Network Utility Maximization has been studied for resource allocation problems in communication networks for nearly two decades. Nonetheless, a major challenge that continues to remain open is how to develop a distributed congestion control and routing algorithm that can simultaneously provide utility optimality, fast convergence speed, and low delay. To address this challenge we take a fresh perspective on this old problem and develop a new algorithm that offers the fastest known convergence speed, vanishing utility optimality gap with finite queue length, and low routing complexity. Our key contributions in this work are: i) the design of a new joint congestion control and routing algorithm based on a type of inexact Uzawa method in the Alternating Directional Method of Multiplier; ii) a new theoretical path to prove global and linear convergence rate without requiring the full rank assumption of the constraint matrix; and iii) a clear path for implementing the proposed method in a fully distributed fashion.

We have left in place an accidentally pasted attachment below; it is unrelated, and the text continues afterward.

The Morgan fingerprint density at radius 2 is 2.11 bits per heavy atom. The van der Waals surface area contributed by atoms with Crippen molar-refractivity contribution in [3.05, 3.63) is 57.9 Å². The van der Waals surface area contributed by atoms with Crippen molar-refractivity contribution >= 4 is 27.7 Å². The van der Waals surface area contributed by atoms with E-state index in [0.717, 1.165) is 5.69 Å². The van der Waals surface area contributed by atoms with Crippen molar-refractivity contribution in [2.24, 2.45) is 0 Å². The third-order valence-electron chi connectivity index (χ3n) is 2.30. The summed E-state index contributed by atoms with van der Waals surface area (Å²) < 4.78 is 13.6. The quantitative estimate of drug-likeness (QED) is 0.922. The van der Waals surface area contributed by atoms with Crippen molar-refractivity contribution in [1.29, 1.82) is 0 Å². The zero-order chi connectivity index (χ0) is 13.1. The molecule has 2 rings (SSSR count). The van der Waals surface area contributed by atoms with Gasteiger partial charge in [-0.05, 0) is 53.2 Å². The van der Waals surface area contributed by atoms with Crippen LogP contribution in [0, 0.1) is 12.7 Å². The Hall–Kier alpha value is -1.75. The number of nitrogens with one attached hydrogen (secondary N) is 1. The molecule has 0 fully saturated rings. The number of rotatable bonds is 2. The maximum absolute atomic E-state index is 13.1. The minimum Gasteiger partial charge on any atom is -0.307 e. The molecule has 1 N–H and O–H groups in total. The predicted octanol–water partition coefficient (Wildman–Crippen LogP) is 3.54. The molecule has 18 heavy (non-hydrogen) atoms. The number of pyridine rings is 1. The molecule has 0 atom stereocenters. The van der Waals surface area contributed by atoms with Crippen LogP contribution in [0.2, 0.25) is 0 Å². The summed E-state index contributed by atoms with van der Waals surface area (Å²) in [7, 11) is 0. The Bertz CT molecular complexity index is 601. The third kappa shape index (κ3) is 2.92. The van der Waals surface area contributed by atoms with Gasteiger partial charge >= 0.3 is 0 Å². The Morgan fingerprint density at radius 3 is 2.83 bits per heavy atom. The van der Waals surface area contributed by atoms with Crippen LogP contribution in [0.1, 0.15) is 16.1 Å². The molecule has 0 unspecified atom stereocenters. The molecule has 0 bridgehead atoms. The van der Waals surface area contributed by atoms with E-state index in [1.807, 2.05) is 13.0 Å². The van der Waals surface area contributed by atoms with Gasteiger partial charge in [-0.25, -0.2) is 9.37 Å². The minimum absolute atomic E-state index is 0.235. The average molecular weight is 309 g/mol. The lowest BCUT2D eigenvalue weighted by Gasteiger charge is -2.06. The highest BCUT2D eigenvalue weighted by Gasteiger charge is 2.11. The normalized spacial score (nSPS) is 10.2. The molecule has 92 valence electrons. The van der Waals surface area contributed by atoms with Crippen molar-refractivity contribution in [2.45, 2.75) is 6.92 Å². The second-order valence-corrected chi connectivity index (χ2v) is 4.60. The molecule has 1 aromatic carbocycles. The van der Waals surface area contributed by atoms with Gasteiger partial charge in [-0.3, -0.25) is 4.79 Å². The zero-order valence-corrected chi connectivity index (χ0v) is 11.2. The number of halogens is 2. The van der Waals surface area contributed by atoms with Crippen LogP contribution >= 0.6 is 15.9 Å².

Ness B. Shroff received his Ph.D. degree from Columbia University, NY in 1994 and joined Purdue university immediately thereafter as an Assistant Professor. At Purdue, he became Professor of the school of Electrical and Computer Engineering and director of a university wide center on wireless systems and applications (CWSA) in 2004. In July 2007, he joined the ECE and CSE departments at The Ohio State University, where he holds the Ohio Eminent Scholar Chaired Professorship of Networking and Communications. From 2009-2012, he also served as a Guest Chaired professor of Wireless Communications at Tsinghua University, Beijing, China, and currently holds an honorary Guest professor at Shanghai Jiaotong University in China and visiting position at the Indian Institute of Technology, Bombay. Dr. Shroff's research interests span the areas of communication, networking, storage, cloud, recommender, social, and cyberphysical systems. He is especially interested in fundamental problems in learning, design, control, performance, pricing, and security of these complex systems. He currently serves as chair of the ACM Mobihoc steering committee, editor-at-large in the IEEE/ACM Trans. on Networking, and as senior editor of the IEEE Transactions on Control of Networked Systems. He also serves on the editorial boards of the IEEE Network Magazine, and the Network Science journal. He has served on the technical and executive committees of several major conferences and workshops. For example, he was the technical program co-chair of IEEE INFOCOM'03, the premier conference in communication networking, the technical program co-chair of ACM Mobihoc 2008, the General co-chair of WICON'08, and the conference chair of IEEE CCW'99. He has served as a keynote speaker and panelist on several major conferences in these fields. Dr. Shroff was also a co-organizer of the NSF workshop on Fundamental Research in Networking in 2003, and the NSF workshop on the Future of Wireless Networks in 2009. Dr. Shroff is a Fellow of the IEEE, and a National Science Foundation CAREER awardee. His papers have received numerous awards at top-tier venues. For example, he received the best paper award at IEEE INFOCOM 2006, IEEE INFOCOM 2008, and IEEE INFOCOM 2016, the best paper of the year in the journal of Communication and Networking (2005) and in Computer Networks (2003). He also also received runner-up awards at IEEE INFOCOM 2005 and IEEE INFOCOM 2013. In addition, his papers have received the best student paper award (from all papers whose first author is a student) at IEEE WIOPT 2013, IEEE WiOPT 2012, and IEEE IWQoS 2006. Dr. Shroff is on the list of highly cited researchers from Thomson Reuters ISI (previously ISI web of Science) in 2014 and 2015, and in Thomson Reuters Book on The World's Most Influential Scientific Minds in 2014. He received the IEEE INFOCOM achievement award for seminal contributions to scheduling and resource allocation in wireless networks, in 2014